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Weaknesses: Why you should love this topic instead of fearing it

"So tell me about your weaknesses."

"What are your areas of improvement that need to be worked on?”

"Describe a time where you made a mistake in a previous role… how did you handle that situation?"

Did you feel your heart rate go up just by reading those questions? Rest assured, you aren’t the only one. It is common to feel caught off guard or overwhelmed by questions like those. Interviews can be stressful and nerve-wracking and talking about yourself isn’t always easy.

The best way to handle this is to:

                 a) Shift your mindset, and

                  b) Prepare

Interviews make us nervous because we want to put our best foot forward and make the most of an opportunity, and really that’s something to be excited about! Remember that if you’ve made it to the interview stage you have already surpassed a lot of other candidates, which means that the employer likes what they have seen and are eager to find out more. Use that as a little confidence boost prior to your interview. They want you to be there just as much as you do!


Now back to the weaknesses question. The best way to interpret this is to look at it as a way to show your employer that you have the ability to self-reflect, acknowledge what you need to work on and that you are taking the steps to improve on it. It shows resilience and humanity – we all have the ability to progress and improve and that is a positive thing.


So when asked about your greatest weaknesses, interpret it as “What are your greatest personal/technical achievements?”. This is your opportunity to explain how you have already or are currently trying to overcome something and how you drive and reflective nature is in fact strengths to your character.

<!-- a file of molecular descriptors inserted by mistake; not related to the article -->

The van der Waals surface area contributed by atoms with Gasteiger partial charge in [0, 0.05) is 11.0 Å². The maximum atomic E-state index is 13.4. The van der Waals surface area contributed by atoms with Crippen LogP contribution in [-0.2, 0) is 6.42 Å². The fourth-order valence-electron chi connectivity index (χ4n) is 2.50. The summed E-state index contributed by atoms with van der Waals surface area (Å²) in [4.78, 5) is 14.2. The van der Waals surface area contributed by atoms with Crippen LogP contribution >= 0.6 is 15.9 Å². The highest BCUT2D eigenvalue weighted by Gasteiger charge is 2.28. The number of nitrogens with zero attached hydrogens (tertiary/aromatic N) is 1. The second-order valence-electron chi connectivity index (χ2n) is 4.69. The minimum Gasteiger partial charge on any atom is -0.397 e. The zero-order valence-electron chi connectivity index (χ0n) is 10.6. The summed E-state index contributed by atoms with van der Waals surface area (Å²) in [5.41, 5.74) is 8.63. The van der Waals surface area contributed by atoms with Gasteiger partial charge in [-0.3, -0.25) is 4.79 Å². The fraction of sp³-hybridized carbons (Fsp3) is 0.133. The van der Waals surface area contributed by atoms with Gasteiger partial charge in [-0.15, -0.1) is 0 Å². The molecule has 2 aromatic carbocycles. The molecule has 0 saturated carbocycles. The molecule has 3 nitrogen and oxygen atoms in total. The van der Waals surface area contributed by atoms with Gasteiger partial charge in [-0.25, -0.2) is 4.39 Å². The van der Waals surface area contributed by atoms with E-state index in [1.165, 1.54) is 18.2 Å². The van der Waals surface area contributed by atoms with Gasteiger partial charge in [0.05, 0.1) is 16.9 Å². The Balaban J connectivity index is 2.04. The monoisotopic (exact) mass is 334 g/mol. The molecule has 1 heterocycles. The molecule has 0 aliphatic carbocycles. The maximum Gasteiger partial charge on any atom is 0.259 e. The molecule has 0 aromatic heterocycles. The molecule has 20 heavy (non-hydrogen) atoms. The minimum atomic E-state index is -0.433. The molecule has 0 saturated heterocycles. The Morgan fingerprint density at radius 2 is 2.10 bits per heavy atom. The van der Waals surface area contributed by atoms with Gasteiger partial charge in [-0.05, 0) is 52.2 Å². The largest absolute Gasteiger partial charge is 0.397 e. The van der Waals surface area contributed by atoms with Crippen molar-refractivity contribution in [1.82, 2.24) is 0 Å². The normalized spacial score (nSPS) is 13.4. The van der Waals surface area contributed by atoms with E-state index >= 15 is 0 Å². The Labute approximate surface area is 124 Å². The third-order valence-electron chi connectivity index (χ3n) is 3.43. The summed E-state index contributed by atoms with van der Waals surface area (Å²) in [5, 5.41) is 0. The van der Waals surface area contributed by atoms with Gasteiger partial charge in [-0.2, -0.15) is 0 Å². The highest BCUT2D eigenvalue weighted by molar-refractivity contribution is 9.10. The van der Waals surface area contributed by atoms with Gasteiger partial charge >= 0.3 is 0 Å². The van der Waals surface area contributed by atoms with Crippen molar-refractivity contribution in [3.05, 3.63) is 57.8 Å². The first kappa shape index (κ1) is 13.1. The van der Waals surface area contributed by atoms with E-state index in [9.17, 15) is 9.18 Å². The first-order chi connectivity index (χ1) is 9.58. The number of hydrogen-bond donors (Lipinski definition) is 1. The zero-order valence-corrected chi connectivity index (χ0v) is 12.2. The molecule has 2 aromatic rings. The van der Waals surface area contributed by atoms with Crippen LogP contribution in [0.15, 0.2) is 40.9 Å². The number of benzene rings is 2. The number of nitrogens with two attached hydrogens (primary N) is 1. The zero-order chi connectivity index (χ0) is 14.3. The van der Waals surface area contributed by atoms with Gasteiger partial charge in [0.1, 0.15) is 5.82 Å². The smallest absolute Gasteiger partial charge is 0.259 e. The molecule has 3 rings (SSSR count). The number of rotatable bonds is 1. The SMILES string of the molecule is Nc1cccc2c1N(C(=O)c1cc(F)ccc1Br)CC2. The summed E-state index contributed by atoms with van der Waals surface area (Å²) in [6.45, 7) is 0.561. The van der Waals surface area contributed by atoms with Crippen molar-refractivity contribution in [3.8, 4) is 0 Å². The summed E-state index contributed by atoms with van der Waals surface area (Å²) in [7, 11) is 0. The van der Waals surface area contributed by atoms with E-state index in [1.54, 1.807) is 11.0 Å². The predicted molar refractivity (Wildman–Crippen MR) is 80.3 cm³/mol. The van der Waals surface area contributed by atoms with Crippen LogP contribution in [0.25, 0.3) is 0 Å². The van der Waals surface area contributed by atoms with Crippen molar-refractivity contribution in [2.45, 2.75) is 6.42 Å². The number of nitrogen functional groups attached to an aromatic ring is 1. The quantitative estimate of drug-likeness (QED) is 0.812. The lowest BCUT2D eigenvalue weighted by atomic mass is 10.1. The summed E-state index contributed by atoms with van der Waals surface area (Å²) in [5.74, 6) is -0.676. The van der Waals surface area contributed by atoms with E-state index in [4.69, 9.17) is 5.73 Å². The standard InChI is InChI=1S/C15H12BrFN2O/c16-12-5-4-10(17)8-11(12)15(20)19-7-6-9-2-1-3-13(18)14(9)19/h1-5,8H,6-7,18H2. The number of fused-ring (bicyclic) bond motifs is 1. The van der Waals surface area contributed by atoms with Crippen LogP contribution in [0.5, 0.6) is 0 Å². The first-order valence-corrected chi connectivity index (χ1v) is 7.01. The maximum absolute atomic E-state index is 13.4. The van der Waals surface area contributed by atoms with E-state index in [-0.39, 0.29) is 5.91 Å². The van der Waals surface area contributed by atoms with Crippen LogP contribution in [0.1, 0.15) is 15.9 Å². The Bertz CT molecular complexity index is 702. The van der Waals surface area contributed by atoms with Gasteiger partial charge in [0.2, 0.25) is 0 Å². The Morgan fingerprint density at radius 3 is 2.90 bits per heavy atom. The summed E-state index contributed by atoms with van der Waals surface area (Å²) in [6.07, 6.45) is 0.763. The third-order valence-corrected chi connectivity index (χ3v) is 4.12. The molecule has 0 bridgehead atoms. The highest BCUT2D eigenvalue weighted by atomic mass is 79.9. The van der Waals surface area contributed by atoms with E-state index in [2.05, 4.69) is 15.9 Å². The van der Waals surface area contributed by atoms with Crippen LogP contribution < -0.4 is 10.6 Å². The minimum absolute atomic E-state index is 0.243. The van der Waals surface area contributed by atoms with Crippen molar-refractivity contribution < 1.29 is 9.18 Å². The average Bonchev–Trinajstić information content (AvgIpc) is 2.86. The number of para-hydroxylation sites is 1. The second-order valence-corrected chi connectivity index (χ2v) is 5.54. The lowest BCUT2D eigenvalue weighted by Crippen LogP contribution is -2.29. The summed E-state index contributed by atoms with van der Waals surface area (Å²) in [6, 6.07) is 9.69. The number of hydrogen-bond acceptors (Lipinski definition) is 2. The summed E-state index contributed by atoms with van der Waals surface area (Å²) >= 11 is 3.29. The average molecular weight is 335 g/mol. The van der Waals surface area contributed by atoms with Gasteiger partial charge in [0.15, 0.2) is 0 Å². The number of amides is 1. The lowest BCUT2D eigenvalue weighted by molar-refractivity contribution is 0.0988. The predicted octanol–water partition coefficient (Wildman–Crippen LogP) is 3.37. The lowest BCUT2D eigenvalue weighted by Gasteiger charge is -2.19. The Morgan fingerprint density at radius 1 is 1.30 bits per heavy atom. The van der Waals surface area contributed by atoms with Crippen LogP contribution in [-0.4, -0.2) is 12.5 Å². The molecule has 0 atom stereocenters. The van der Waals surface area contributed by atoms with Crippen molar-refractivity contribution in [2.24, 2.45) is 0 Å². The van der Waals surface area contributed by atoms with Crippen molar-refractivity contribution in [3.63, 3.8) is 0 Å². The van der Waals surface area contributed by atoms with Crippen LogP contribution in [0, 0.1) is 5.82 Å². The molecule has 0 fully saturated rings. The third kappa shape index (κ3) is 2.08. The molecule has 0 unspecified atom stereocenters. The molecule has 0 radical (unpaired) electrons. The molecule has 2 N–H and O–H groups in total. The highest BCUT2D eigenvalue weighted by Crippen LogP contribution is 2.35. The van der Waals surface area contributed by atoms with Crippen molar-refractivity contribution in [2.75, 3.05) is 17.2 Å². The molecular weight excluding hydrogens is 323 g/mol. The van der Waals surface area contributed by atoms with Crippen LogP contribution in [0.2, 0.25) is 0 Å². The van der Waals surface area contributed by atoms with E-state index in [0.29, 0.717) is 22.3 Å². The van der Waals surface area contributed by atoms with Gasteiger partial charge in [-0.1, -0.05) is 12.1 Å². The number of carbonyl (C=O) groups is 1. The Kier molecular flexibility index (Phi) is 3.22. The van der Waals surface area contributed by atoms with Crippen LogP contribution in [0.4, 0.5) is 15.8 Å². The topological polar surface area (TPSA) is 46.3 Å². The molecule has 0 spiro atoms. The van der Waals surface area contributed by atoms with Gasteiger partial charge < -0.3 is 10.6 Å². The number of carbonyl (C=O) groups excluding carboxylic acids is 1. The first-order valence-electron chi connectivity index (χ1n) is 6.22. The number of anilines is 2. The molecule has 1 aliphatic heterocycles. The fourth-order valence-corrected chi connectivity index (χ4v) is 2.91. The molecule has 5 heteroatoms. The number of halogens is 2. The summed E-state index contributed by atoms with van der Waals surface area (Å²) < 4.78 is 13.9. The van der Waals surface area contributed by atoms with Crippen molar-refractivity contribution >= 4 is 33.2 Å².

So once you’ve shifted your mindset, the next step is to prepare. Always prepare answers ahead of time to reduce anxiety, stress and the feeling of being flustered. Consider these tips when answering a question regarding weaknesses:

  1. When answering this question, start on a positive note. For example, if your weakness is that you are shy, you could say – “I consider myself an extravert around friends and family, but when I enter a new environment, I have a tendency to withdraw a little.”

  2. Now that you have acknowledged your weakness, show how you are taking steps to overcome it. For example – “In order to overcome my shyness, I give myself a little challenge to try and converse with everyone in my new team throughout my first week.”

  3. To end your answer to this question, it is good to once again finish on a positive note and show that you are currently managing your weakness so that it won’t raise any concern for your employer. To end, say – “I find that by building a little rapport with my new team I become settled in and comfortable quite quickly and am back to being my naturally outgoing self."


  • The weakness you provide can be either a personal weakness or a technical weakness. The great thing about using technical weaknesses is that they can generally be improved more easily than personal ones.

  • When an employer is interviewing you, they are also assessing your personality and whether you will be a good cultural fit for the team, so be careful when deciding which personal attributes you may highlight as weaknesses.

  • Answer this question with enthusiasm and positivity to show an employer that you have a great, resilient attitude.


  • Using a weakness that is directly related to the role you are applying for. For example, If you are applying for a data entry role, it is best to avoid highlighting weaknesses like typing speed and excel skills as they are both important strengths needed for that role.

  • Do not say “I have none” or “I don’t know” as this shows a lack of ability to self-reflect and lack of preparation. Everyone always has something to improve on, so you should always be able to provide an answer.

  • Trying to turn a strength into a weakness can come across a little insincere. Before saying phrases like “I’m too much of a perfectionist” or “I’m too punctual”, think to yourself, is there really any downside to being extra attentive? Or showing up early? If they sound more like strengths, list them as strengths.

It can be quite a daunting experience to talk to a prospective employer about your weaknesses. The important thing to remember is that it doesn’t have to be. If you use the time you have wisely to prepare before your interview and get yourself into a positive headspace, you’ll find that you are more than capable of answering these questions with confidence. So next time you land an interview and your nerves start to kick in, take a deep breath, prepare, and remember that your ability to recognise your weaknesses is truly one of your greatest strengths.

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